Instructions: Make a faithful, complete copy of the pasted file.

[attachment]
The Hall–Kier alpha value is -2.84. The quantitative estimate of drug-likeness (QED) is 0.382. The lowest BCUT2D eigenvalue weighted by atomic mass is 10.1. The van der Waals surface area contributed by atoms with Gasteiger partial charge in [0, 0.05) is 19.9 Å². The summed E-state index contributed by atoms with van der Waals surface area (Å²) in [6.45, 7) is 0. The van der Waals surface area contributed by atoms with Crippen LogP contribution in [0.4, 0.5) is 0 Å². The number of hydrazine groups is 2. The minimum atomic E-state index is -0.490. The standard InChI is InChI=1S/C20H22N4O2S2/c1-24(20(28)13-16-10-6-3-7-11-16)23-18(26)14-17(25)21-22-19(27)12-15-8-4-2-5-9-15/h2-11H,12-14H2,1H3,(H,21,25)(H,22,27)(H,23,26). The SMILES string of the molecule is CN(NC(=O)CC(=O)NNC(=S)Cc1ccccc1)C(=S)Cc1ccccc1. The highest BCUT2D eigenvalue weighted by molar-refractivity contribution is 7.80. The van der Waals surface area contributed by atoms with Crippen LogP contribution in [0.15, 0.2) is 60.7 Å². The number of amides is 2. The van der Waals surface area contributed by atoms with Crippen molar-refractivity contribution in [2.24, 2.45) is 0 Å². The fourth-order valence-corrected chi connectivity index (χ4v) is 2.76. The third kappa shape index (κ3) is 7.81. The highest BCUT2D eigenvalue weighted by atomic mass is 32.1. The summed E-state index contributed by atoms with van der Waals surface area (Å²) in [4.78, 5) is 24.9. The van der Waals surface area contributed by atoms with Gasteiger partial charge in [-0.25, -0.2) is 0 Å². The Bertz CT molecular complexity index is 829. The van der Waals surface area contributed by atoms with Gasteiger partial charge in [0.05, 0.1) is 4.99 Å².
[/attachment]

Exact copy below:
The Hall–Kier alpha value is -2.84. The quantitative estimate of drug-likeness (QED) is 0.382. The lowest BCUT2D eigenvalue weighted by atomic mass is 10.1. The van der Waals surface area contributed by atoms with Gasteiger partial charge in [0, 0.05) is 19.9 Å². The summed E-state index contributed by atoms with van der Waals surface area (Å²) in [6.45, 7) is 0. The van der Waals surface area contributed by atoms with Crippen LogP contribution in [0.4, 0.5) is 0 Å². The number of hydrazine groups is 2. The minimum atomic E-state index is -0.490. The standard InChI is InChI=1S/C20H22N4O2S2/c1-24(20(28)13-16-10-6-3-7-11-16)23-18(26)14-17(25)21-22-19(27)12-15-8-4-2-5-9-15/h2-11H,12-14H2,1H3,(H,21,25)(H,22,27)(H,23,26). The SMILES string of the molecule is CN(NC(=O)CC(=O)NNC(=S)Cc1ccccc1)C(=S)Cc1ccccc1. The highest BCUT2D eigenvalue weighted by molar-refractivity contribution is 7.80. The van der Waals surface area contributed by atoms with Crippen LogP contribution in [0.15, 0.2) is 60.7 Å². The number of amides is 2. The van der Waals surface area contributed by atoms with Crippen molar-refractivity contribution in [2.24, 2.45) is 0 Å². The fourth-order valence-corrected chi connectivity index (χ4v) is 2.76. The third kappa shape index (κ3) is 7.81. The highest BCUT2D eigenvalue weighted by atomic mass is 32.1. The summed E-state index contributed by atoms with van der Waals surface area (Å²) in [4.78, 5) is 24.9. The van der Waals surface area contributed by atoms with Gasteiger partial charge in [-0.25, -0.2) is 0 Å². The Bertz CT molecular complexity index is 829. The van der Waals surface area contributed by atoms with Gasteiger partial charge in [0.05, 0.1) is 4.99 Å².